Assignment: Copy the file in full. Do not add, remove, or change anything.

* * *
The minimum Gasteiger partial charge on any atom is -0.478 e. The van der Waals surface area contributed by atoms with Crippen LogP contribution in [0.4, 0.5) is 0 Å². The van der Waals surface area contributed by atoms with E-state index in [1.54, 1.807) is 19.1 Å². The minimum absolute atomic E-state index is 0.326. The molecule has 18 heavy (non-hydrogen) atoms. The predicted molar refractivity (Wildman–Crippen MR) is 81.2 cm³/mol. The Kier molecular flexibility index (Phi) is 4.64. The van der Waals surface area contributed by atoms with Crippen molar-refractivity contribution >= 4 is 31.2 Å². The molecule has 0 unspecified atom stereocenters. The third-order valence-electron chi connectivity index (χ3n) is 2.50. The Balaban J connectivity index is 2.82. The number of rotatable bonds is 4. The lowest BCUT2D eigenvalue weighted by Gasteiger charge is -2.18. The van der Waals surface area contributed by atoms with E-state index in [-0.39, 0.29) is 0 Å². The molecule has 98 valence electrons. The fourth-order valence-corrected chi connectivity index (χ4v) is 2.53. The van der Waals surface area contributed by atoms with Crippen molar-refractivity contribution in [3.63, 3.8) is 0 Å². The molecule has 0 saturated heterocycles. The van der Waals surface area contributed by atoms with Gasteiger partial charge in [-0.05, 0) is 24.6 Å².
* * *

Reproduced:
The minimum Gasteiger partial charge on any atom is -0.478 e. The van der Waals surface area contributed by atoms with Crippen LogP contribution in [0.4, 0.5) is 0 Å². The van der Waals surface area contributed by atoms with E-state index in [1.54, 1.807) is 19.1 Å². The minimum absolute atomic E-state index is 0.326. The molecule has 18 heavy (non-hydrogen) atoms. The predicted molar refractivity (Wildman–Crippen MR) is 81.2 cm³/mol. The Kier molecular flexibility index (Phi) is 4.64. The van der Waals surface area contributed by atoms with Crippen molar-refractivity contribution >= 4 is 31.2 Å². The molecule has 0 unspecified atom stereocenters. The third-order valence-electron chi connectivity index (χ3n) is 2.50. The Balaban J connectivity index is 2.82. The number of rotatable bonds is 4. The lowest BCUT2D eigenvalue weighted by Gasteiger charge is -2.18. The van der Waals surface area contributed by atoms with E-state index in [-0.39, 0.29) is 0 Å². The molecule has 98 valence electrons. The fourth-order valence-corrected chi connectivity index (χ4v) is 2.53. The van der Waals surface area contributed by atoms with Crippen molar-refractivity contribution in [3.63, 3.8) is 0 Å². The molecule has 0 saturated heterocycles. The van der Waals surface area contributed by atoms with Gasteiger partial charge in [-0.05, 0) is 24.6 Å².